- The moment that may have cost him his freedom
- The stories the jury didn't hear
- Key moments from the trial
- Rolf Harris now Bassendean's least favorite son
- British tabloid rage
Rolf Harris has been found guilty on 12 charges of indecent assault against four girls, from 1968 to 1986.
Justice Nigel Sweeney said a jail term was “uppermost in the court’s mind” but he would hear evidence as to Harris’ state of health before sentencing on Friday.
The trial began in early May, when prosecutor Sasha Wass, QC, told the jury Harris was a "Jekyll and Hyde" character whose immense talent and popularity hid a dark side: he was sexually attracted to young girls.
However, the defence – and Harris himself – denied all the charges, saying his accusers were lying, their stories inconsistent and unbelievable.
Both Harris' wife, Alwen, and daughter, Bindi, were in court to hear the verdicts.
The Harris family gasped and some held hands in the public gallery as the verdicts were announced.
Alwen was comforted by family members in a side room afterwards, and Bindi was in a supportive embrace with Harris' long-time publicist Jan Kennedy.
Harris himself sat without obvious emotion, and gave a brief wave to his family as he walked out of the court with his lawyers.
Fairfax Media understands, from a source close to the Harris family, that the entertainer was "in shock" after the verdicts were handed down.
Later, he made his way slowly from the court, hand-in-hand with his wife and daughter, and was driven away in a black car without making any statement to the media pack.
The entertainer may also face charges in Australia, if police decide to take action over the allegations made by Australian witnesses during the trial and others who came forward too late to take the stand.
Scotland Yard said it had received a number of new allegations and these were now being considered.
"Rolf Harris has habitually denied any wrongdoing, forcing his victims to recount their ordeal in public," Detective Chief Inspector Michael Orchard said.
"He committed many offences in plain sight of people as he thought his celebrity status placed him above the law.
"I want to thank the women who came forward for their bravery, I hope today's guilty verdict will give them closure and help them to begin to move on with their lives."
Peter Watt, director of national services at the National Society for the Prevention of Cruelty to Children (NSPCC), said the charity was "delighted to have played a major role in helping bring Rolf Harris to justice and to uncover the dark side of an entertainer who hid behind his happy-go-lucky persona while committing sexual offences".
Jenny Hopkins, Deputy Chief Crown Prosecutor for the Crown Prosecution Service (CPS) in London, said: "Rolf Harris used his status and position as a world famous children's entertainer to sexually assault young girls over a period spanning 18 years."
"The victims in this case have suffered in silence for many years and have only recently found the courage to come forward. I would like to pay tribute to the bravery they displayed in coming to court and giving evidence. That bravery and determination has seen Rolf Harris brought to justice and held to account.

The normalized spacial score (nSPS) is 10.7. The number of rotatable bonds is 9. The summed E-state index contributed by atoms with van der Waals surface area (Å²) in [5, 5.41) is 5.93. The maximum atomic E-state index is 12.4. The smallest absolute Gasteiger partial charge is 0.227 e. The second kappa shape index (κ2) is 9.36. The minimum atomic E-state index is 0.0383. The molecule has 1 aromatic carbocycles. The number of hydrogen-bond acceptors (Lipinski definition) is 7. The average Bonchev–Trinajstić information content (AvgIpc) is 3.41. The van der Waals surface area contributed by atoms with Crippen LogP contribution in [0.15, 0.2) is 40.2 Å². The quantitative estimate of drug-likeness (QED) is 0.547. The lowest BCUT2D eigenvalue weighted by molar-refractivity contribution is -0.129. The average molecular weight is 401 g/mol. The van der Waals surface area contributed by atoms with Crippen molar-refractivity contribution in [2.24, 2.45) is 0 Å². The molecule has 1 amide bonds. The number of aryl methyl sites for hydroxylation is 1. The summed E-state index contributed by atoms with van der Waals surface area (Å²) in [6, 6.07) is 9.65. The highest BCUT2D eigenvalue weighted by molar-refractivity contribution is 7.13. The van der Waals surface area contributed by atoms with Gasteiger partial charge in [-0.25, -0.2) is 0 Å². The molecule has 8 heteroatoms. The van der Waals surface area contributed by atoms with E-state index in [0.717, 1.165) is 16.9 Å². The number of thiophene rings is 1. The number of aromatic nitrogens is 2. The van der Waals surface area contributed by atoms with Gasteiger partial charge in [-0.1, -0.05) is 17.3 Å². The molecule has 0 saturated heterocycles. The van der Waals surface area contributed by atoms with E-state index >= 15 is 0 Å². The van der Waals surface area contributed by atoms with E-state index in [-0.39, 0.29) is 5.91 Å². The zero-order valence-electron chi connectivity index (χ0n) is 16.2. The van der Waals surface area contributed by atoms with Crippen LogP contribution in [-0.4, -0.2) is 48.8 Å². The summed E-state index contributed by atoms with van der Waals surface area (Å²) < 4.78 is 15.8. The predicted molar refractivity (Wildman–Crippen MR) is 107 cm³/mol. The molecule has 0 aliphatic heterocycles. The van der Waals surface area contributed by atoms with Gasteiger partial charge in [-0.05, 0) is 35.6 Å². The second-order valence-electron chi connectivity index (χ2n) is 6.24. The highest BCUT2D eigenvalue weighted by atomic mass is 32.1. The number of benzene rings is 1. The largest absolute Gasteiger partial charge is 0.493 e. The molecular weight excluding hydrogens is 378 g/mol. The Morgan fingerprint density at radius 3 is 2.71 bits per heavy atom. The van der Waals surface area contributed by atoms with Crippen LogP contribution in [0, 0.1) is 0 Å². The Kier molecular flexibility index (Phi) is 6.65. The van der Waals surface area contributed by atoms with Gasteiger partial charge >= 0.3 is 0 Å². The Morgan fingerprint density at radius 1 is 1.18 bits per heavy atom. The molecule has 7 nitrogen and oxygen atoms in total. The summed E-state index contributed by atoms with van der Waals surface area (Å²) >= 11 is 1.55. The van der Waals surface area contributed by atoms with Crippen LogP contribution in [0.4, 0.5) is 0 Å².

"Each victim, unknown to the others, described a similar pattern of behaviour; that of a man acting without fear of the consequences.
"The prosecution of sexual offences is often difficult and complex, perhaps even more so when the allegations are from some years ago. We will continue to consider cases and wherever there is sufficient evidence and it is in the public interest, we will work with police and victims to build strong cases which can be put before a court.
"I hope today's verdict provides other victims with the courage and confidence to come forward no matter who is alleged to have carried out the abuse and when."
An emotional Vince Hill, a friend of Harris, told the BBC he felt "defeated" by the verdict. He had been planning a surprise party on the assumption Harris would be acquitted.
And choreographer Dougie Squires, who gave evidence of Harris' good character during the trial, said he was shocked by the verdict.
"I felt the man I knew couldn't be a paedophile," he said.
The NSPCC said it had received "28 calls about Rolf Harris through our helpline. This included 13 people who said they had been abused by him."
The BBC reported that Harris could lose his CBE, as normal protocol sees honours from Buckingham Palace forfeited when the recipient is considered to have brought the system into disrepute.
He will also lose his BAFTA Fellowship honour from the British Film industry, a spokesman from the organisation said.
The entertainer's website rolfharris.com was taken off the internet after the verdict, reportedly due to a flood of abusive comments.
Harris can be sentenced to a maximum of two years' jail for each guilty verdict, according to British law as it was before 1988.
Under sentencing guidelines, the two of the 12 charges that do not involve touching the genital area would be punished by a maxiumum of 18 months' jail.
Harris’ PR agent sent out a brief message saying neither his legal team nor his family would comment on the verdicts.
The 84-year-old entertainer will remain on bail pending a medical report before his sentencing on Friday.
The story Rolf Harris found guilty on all 12 counts of indecent assault first appeared on The Sydney Morning Herald.